The Exxons of agriculture

World leaders are about to converge for the 21st Conference of the Parties (COP21) in Paris in December, but there is only one major intergovernmental initiative that has emerged to deal with climate change and agriculture – and it is controlled by the world's largest fertiliser companies.

World leaders are about to converge for the 21st Conference of the Parties (COP21) in Paris in December, but there is only one major intergovernmental initiative that has emerged to deal with climate change and agriculture – and it is controlled by the world's largest fertiliser companies.

Digital control: how Big Tech moves into food and farming (and what it means)

The world’s biggest technology companies and distribution platforms, such as Microsoft and Amazon, have started entering the food sector. What does this mean for small farmers and local food systems? This is leading to a strong and powerful integration between the companies that supply products to farmers (pesticides, tractors, drones, etc) and those that control the flow of data and have access to food consumers.

The world’s biggest technology companies and distribution platforms, such as Microsoft and Amazon, have started entering the food sector. What does this mean for small farmers and local food systems? This is leading to a strong and powerful integration between the companies that supply products to farmers (pesticides, tractors, drones, etc) and those that control the flow of data and have access to food consumers.

Convergence

Seedling approached a number of people working in different sectors and from different perspectives and get their views on the possibilities for convergence. Our ten-person panel includes people working in the fields of free and open software (FOSS), access to medicines, seeds, communications and the media. (large page - on slow connections, may take a while to download)

Seedling approached a number of people working in different sectors and from different perspectives and get their views on the possibilities for convergence. Our ten-person panel includes people working in the fields of free and open software (FOSS), access to medicines, seeds, communications and the media. (large page - on slow connections, may take a while to download)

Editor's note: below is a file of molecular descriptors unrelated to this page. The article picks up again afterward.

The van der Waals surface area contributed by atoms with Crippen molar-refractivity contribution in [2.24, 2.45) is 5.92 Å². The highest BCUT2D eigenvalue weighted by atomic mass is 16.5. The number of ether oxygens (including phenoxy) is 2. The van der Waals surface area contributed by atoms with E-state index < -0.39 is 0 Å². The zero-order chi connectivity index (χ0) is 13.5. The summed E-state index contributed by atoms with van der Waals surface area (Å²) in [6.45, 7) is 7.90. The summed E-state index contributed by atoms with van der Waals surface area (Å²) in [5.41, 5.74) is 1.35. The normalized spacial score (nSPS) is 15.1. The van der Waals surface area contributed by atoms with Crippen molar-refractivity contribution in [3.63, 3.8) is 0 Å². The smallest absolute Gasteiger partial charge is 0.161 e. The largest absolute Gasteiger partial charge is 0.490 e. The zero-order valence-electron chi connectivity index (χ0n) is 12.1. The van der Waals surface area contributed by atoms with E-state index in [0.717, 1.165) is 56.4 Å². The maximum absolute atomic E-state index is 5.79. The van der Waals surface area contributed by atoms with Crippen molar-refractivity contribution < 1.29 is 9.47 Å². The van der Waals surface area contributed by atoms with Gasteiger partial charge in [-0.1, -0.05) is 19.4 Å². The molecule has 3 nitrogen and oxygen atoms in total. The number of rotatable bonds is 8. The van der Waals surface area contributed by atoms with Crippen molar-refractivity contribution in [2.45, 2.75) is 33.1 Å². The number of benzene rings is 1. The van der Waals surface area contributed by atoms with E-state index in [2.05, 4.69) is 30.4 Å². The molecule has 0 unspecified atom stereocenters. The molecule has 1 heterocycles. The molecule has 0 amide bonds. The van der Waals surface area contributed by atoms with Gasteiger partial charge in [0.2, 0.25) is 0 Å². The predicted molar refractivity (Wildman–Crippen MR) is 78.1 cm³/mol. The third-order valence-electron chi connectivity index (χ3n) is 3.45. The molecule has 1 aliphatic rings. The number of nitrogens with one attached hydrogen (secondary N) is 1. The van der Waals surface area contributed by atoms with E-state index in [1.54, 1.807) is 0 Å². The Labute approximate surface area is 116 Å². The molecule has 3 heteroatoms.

Free trade and Mexico’s junk food epidemic

Transnational food companies are taking over traditional distribution channels in the South and replacing local foods with cheap, processed junk food, often with the direct support of governments. Free trade and investment agreements have been critical to their success. The case of Mexico provides a stark picture of the consequences for the world's poorest people.

Transnational food companies are taking over traditional distribution channels in the South and replacing local foods with cheap, processed junk food, often with the direct support of governments. Free trade and investment agreements have been critical to their success. The case of Mexico provides a stark picture of the consequences for the world's poorest people.

Socially responsible farmland investment: a growing trap

Rules on how to “responsibly” invest in farmland are popping up all over the place, from corporate boardrooms to UN meeting halls. But do they really help communities whose lands are being targeted or do they just help investors and the governments that are complicit with them? Where should we—as social movements trying to support communities—focus our efforts? Does it make sense to fight land grabbing by adopting rules on how to do it more responsibly? In this discussion paper, GRAIN aims to stimulate reflection and discussion on these important questions.

Rules on how to “responsibly” invest in farmland are popping up all over the place, from corporate boardrooms to UN meeting halls. But do they really help communities whose lands are being targeted or do they just help investors and the governments that are complicit with them? Where should we—as social movements trying to support communities—focus our efforts? Does it make sense to fight land grabbing by adopting rules on how to do it more responsibly? In this discussion paper, GRAIN aims to stimulate reflection and discussion on these important questions.